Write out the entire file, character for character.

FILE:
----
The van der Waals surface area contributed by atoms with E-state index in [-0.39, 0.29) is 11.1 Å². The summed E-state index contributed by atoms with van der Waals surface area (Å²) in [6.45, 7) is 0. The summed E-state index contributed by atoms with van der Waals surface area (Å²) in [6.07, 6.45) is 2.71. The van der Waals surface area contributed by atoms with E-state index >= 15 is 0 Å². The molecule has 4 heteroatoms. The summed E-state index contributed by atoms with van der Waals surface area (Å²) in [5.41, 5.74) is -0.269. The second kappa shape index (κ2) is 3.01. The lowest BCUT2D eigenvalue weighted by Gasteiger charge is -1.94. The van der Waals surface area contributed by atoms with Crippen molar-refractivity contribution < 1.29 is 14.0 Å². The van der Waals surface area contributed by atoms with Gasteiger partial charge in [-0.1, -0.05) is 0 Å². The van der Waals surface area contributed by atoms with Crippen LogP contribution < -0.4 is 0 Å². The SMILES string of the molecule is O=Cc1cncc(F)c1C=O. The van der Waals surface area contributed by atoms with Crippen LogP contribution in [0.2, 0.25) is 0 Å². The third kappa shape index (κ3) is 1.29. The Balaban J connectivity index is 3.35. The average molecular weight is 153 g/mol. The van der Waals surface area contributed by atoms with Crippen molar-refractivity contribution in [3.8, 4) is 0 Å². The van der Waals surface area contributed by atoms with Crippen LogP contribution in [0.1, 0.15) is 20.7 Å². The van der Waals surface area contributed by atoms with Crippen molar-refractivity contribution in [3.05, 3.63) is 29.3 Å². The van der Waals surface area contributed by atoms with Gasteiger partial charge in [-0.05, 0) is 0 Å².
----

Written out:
The van der Waals surface area contributed by atoms with E-state index in [-0.39, 0.29) is 11.1 Å². The summed E-state index contributed by atoms with van der Waals surface area (Å²) in [6.45, 7) is 0. The summed E-state index contributed by atoms with van der Waals surface area (Å²) in [6.07, 6.45) is 2.71. The van der Waals surface area contributed by atoms with E-state index >= 15 is 0 Å². The molecule has 4 heteroatoms. The summed E-state index contributed by atoms with van der Waals surface area (Å²) in [5.41, 5.74) is -0.269. The second kappa shape index (κ2) is 3.01. The lowest BCUT2D eigenvalue weighted by Gasteiger charge is -1.94. The van der Waals surface area contributed by atoms with Crippen molar-refractivity contribution < 1.29 is 14.0 Å². The van der Waals surface area contributed by atoms with Gasteiger partial charge in [-0.1, -0.05) is 0 Å². The van der Waals surface area contributed by atoms with Crippen LogP contribution < -0.4 is 0 Å². The SMILES string of the molecule is O=Cc1cncc(F)c1C=O. The van der Waals surface area contributed by atoms with Crippen LogP contribution in [0.2, 0.25) is 0 Å². The third kappa shape index (κ3) is 1.29. The Balaban J connectivity index is 3.35. The average molecular weight is 153 g/mol. The van der Waals surface area contributed by atoms with Crippen molar-refractivity contribution in [3.8, 4) is 0 Å². The van der Waals surface area contributed by atoms with Crippen LogP contribution in [0.1, 0.15) is 20.7 Å². The van der Waals surface area contributed by atoms with Crippen molar-refractivity contribution in [3.05, 3.63) is 29.3 Å². The van der Waals surface area contributed by atoms with Gasteiger partial charge in [-0.05, 0) is 0 Å².